India Inc unhappy with RBI's stance on repo rate

It is clear that the RBI has chosen to remain over- cautious about the inflation outlook.

New Delhi: As the RBI left lending rates unchanged, India Inc today expressed disappointment saying the central bank has chosen to remain over-cautious about the inflation outlook.

Industry chamber Assocham said the Reserve Bank (RBI) has "disappointed India Inc" by not reducing the policy interest rates, specially when inflation remains quite benign. "It is clear that the RBI has chosen to remain over- cautious about the inflation outlook even when the key data like crude oil, monsoon, inability of the producers to hike prices made a clear-cut case for softening of the interest rates," it said in a statement.

It also said that a large part of the industry is reeling under a heavy debt and the high interest costs are becoming a big drag on the balance sheets. "The deceleration in the growth in the last quarter of 2016-17 also underscores the need for lesser cost of money," it said. "You cannot find fault with the RBI when its main mandate has been to keep inflation low, and not growth dynamics. However, even at this point of time, the data itself was so supportive of a rate cut, which did not happen pitifully," it added.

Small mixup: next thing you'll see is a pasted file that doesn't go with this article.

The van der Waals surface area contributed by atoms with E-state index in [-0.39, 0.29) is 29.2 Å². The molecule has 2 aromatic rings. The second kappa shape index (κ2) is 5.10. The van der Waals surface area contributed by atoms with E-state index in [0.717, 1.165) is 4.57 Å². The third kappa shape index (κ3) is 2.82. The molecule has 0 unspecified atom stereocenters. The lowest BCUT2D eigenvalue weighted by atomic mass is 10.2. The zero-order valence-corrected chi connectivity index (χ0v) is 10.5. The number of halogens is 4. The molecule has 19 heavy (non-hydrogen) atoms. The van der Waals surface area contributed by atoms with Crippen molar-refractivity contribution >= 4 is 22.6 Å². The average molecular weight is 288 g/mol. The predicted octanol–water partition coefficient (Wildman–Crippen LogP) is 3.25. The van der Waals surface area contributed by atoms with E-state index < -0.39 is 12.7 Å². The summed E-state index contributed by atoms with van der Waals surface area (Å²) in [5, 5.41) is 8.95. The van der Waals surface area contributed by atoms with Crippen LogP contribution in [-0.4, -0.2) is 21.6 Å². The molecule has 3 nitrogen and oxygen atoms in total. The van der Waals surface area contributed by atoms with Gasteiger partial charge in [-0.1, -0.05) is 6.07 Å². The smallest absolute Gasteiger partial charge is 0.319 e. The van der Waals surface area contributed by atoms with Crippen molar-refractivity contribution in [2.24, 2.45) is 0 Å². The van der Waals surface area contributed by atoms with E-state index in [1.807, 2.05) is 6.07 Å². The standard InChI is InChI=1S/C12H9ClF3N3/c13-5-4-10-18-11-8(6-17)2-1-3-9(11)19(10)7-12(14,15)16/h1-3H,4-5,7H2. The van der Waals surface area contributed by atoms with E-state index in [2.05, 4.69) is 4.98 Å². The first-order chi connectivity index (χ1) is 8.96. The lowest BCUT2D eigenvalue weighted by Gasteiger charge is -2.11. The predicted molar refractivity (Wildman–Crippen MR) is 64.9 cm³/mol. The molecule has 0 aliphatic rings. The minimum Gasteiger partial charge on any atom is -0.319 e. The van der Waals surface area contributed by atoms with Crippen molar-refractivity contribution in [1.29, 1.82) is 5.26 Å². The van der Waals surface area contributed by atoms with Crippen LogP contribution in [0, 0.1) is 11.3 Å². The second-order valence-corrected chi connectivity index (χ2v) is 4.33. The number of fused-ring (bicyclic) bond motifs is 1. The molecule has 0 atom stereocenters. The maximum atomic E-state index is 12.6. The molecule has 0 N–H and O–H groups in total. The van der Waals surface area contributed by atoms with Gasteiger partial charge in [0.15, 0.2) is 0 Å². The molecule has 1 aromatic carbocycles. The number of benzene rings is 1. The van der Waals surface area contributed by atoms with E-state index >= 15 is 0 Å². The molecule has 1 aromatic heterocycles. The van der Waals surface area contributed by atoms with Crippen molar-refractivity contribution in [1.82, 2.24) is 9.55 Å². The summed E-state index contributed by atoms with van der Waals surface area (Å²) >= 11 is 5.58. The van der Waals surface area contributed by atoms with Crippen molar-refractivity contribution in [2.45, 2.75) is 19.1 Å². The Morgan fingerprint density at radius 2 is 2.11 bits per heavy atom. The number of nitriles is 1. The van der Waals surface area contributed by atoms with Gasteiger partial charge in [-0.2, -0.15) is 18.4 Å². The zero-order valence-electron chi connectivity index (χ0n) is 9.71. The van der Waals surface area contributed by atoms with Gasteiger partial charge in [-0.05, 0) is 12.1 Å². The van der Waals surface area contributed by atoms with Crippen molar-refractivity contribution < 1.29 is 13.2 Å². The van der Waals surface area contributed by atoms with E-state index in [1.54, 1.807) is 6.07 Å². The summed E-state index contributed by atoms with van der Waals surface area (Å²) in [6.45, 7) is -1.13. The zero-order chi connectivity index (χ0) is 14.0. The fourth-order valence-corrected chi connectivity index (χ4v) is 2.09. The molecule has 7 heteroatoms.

The Reserve Bank today left lending rates unchanged citing risks to inflation due to spurt in farm loan waivers by states, but raised lending capacity of banks to support economic growth.

Commenting on the monetary policy, PHDCCI President Gopal Jiwarajka said that a rate cut was expected from the RBI as inflation is in the comfortable zone and supply side is expected to improve with a good monsoon on the cards. The growth in industry output needs to be accelerated to the level of 9-10 per cent with vital measures for the employment generation in the economy, he said. "Going ahead, we expect repo rate to the level of 5.75 per cent by the end of December and adequate availability of credit to the industry especially to the MSMEs sector," he added.

Surendra Hiranandani, Chairman & MD, House of Hiranandani said that a reduction in borrowing cost could have provided the much needed impetus for growth in the near term.

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